Editor’s note: This column is the first in a two-part “he said, she said” series.
“You kill me,” I’ll often say to Ronda. Whether it’s her wit, her insight, her fashion or decorating style or the stories she tells, I am endlessly entertained. In the best way, of course. I don’t know anyone like my wife — and God blessed me with her companionship.
But every now and again, though quite rarely, she surprises me in the worst way. Recently, something almost quite literally caused me to say not just, “You kill me,” but, “You want to kill me.”
This is my side of the story.
Given the rather sedentary life I lead now and again (informed particularly by my job as a writer, which has me sitting for hours on end), I have given thought to my cardiac condition. I have neglected winding the old ticker, and in the past, have had a minor cardiac irregularity or two.
And recently, after one of my brothers had quite the cardiac scare of his own, I thought it wise to undergo some tests to see just how much damage, if any, I may have done due to neglect. So, I was off to see the cardiologist.
Included in the battery of tests was a routine exam, an echocardiogram and an EKG. In addition, my doctor thought it a good idea to undergo either a cardiac stress test or cardiac CT scan as well. That was an easy choice on my part since a stress test involves exercise. Instead, I lazily opted for the CT scan.
By now, you may have picked up on some anxiety I was realizing. I was whistling past the graveyard — for fear that I might, sooner than later, be the one whistling in the graveyard. Or rather, not whistling at all.
“Baby,” I said to Ronda, “I’m a little worried about my CT scan.” But if I was looking for sympathy, let alone a shoulder to cry on, I wasn’t going to find it in my wife — and her grin belied her words, “Don’t worry, Tink. If something’s wrong, I’m sure they’ll be able to fix it.”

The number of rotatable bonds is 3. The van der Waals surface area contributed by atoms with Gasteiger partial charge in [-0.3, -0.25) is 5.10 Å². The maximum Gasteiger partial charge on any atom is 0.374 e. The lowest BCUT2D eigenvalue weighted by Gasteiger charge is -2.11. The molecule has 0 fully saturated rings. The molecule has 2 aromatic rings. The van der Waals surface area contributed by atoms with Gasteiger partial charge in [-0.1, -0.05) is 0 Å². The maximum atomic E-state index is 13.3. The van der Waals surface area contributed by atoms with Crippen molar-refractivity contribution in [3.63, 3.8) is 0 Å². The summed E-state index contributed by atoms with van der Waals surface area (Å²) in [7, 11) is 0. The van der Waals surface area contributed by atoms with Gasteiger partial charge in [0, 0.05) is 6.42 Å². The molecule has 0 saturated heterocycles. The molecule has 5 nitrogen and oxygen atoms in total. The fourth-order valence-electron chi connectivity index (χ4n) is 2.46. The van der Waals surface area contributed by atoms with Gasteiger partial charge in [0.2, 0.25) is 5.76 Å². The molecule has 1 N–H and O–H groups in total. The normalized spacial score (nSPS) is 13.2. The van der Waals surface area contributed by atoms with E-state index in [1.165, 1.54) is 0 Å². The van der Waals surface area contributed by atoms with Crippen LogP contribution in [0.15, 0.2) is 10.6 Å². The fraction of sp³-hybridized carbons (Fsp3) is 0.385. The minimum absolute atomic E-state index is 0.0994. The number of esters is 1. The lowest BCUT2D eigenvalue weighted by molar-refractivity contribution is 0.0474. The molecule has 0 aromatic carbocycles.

And with that, Ronda went back to whatever it was she was doing that was more important.
I can’t say that I was incredulous or even hurt by her nonchalance. After all, she’d warned me for years that someday my lousy diet and lack of exercise would catch up with me.
Now, don’t misunderstand — and any regular reader of this column knows — Ronda is not insensitive or uncaring. To the contrary, she is terrifically empathic and tender. But she is also a great believer that one reaps what they sow. They get what they deserve. That a hoist on one’s own petard is usually a comeuppance deserved. And while Ronda would always certainly be there for me, it just wasn't how I might expect.
“You WANT there to be something wrong,” I said accusingly.
“Oh, Tink, don’t be ridiculous.” And again, her slight grin spoke volumes as to how she was really feeling. Regardless, before heading off for my CT scan early the next morning, Ronda and I prayed about whatever might lie ahead. I prayed particularly hard.
A while later, I returned to my cardiologist so that he might deliver the results, good or bad. “Everything looks great,” he said, sitting down. “There’s not the slightest indication of any arterial blockage or other trouble.”
I was thrilled, of course — and immediately thanked God for his goodness and mercy, not only for my health but for sustaining me through my dietary and calisthenic shortcomings.
Immediately, I called Ronda. And while I was relieved and thankful for the news — vowing to regard it as a reprieve that might lead me to developing better habits — I can’t say I didn’t have some glee when I told Ronda my results.
“Dang,” she said.
And that’s where I’ll leave Ronda to tell her side of this story next week.
John Tinker is writing for Ronda Rich this week. She will be back next week to tell her side of this story.